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Alzheimer’s Symptoms

Alzheimer’s symptoms are discussed in detail here.

There are Alzheimer’s stages when Alzheimer’s develops, the early, the intermediate and the late (or severe) stage.

In the early stage the most striking symptom is loss of recent memory, such as a car key that is lost or glasses that cannot be found, or the date that cannot be remembered and family members or colleagues at work are constantly asked about these things.

New information cannot be retained, word retrieval is becoming a problem. There are personality changes and mood swings, which make it socially very difficult for the person afflicted with the disease to be accepted. At this stage, if formal testing of cognitive functioning is done, loss of abstract thinking and proper judgment and some changes in affect and behavior would be noted.

In the intermediate stage memory and learning are even more affected, but not completely lost. This leads to frequent episodes where the patient gets lost wandering around and is not finding his way back home, or where the patient does not find the bedroom or bathroom. Without supervision the Alzheimer’s patient could not function on his/her own at this stage. At this stage sense of time and place is also lost. There is a loss of sensitivity to the cues that normally help a person to get oriented. Patients stay ambulatory, but as a result of confusion and lack of memorizing the space around them, they are at risk for falls and accidents.

In the late stage of Alzheimer’s disease debility increases to the point where the patient often cannot walk any more. The ability to take care of the activities of daily life is lost. Bladder and bowel control might get lost completely. The patient has become a chronic care home patient. 24-hour supervision is needed as often the diurnal wake/sleep cycle is also greatly disturbed.

At this late stage the Alzheimer’s patient is often turning mute and the doctor cannot rely on any verbalization of symptoms. This makes it more difficult for the physician to know when the patient is sick. For instance, with swallowing problems that are much more common at that stage there is a good possibility that the patient would aspirate and get aspiration pneumonia. However, if none of the staff have noticed what was going on, the patient may just become more debilitated, but otherwise not have many symptoms as all symptoms of any illness are more blunted with late Alzheimer’s disease. The physician must therefore rely more on auscultation, secondary signs such as mild fever or an increased heart rate. Auscultation would detect decreased air entry and abnormal auscultatory findings. A chest X-ray can then be ordered and the pneumonia would be detected and treated.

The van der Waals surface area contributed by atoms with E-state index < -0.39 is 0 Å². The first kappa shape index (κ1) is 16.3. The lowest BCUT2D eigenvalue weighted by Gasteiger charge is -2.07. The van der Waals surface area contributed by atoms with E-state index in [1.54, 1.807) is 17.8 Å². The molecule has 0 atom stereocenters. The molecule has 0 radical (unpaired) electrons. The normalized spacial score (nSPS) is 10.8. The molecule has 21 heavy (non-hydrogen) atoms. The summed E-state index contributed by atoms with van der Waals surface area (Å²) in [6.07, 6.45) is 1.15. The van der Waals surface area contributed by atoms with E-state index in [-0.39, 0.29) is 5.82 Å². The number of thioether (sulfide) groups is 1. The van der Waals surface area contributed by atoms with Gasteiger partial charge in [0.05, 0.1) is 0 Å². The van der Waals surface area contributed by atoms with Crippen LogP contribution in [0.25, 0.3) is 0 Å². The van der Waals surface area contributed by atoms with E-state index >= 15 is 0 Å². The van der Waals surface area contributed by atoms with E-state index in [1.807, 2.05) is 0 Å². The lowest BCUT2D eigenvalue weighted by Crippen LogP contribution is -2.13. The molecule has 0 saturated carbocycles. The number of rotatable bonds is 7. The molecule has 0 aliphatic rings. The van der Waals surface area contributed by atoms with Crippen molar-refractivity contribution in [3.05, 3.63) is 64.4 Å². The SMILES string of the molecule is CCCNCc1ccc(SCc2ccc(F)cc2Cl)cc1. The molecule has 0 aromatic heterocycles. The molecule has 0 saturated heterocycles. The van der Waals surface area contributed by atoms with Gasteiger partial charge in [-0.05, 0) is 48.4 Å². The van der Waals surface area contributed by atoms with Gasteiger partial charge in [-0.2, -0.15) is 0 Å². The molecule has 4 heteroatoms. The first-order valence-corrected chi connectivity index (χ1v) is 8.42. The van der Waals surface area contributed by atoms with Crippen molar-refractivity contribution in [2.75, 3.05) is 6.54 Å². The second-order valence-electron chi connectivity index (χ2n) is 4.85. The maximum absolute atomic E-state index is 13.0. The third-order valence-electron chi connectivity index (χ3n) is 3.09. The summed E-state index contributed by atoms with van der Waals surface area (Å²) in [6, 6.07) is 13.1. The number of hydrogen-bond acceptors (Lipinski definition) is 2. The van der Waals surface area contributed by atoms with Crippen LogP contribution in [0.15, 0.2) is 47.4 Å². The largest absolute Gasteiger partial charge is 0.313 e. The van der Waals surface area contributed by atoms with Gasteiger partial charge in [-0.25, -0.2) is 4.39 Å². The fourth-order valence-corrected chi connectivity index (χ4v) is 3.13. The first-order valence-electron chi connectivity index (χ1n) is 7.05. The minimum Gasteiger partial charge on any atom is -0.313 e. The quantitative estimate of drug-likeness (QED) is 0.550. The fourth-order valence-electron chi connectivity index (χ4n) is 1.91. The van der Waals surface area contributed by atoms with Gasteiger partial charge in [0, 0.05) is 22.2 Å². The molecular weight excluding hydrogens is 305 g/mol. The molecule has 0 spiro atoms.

Alzheimer’s Symptoms

Alzheimer’s Symptoms

In the end stage of Alzheimer’s disease there will often be a masked medical problem, such as a gallstone that perforates, a silent heart attack, a stroke, a hidden fracture from an unwitnessed fall, all with atypical presentations.

From there it is only a small step to a coma (=unconsciousness) and eventual death. Often there are also hidden infections from the urinary tract, from undiagnosed diverticulitis, from chronic bed sores, from infected gums or undiagnosed yeast (Candida) infections that can lead to Candida septicemia. Any of these infections in an Alzheimer’s patient are life threatening and often lead to death because of the weakened immune system.

Other factors to consider: on the one hand Alzheimer patients are difficult to predict in their behavior as there can be anger outbursts, psychiatric symptoms of depression, anxiety or psychosis depending in which way the brain reacts.

Management of the Alzheimer patient is further complicated by the fact that the patient is very sensitive to drug toxicity and drug interactions. Over prescribing should be avoided, even though it might be tempting to calm an agitated patient down with antipsychotics or tranquilizers. However, many of these medications including some of the over the counter medications such as antihistamines, have anticholinergic side-effects leading to Parkinson disease like conditions including a worsening confusion.



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Last modified: September 26, 2014

This outline is only a teaching aid to patients and should stimulate you to ask the right questions when seeing your doctor. However, the responsibility of treatment stays in the hands of your doctor and you.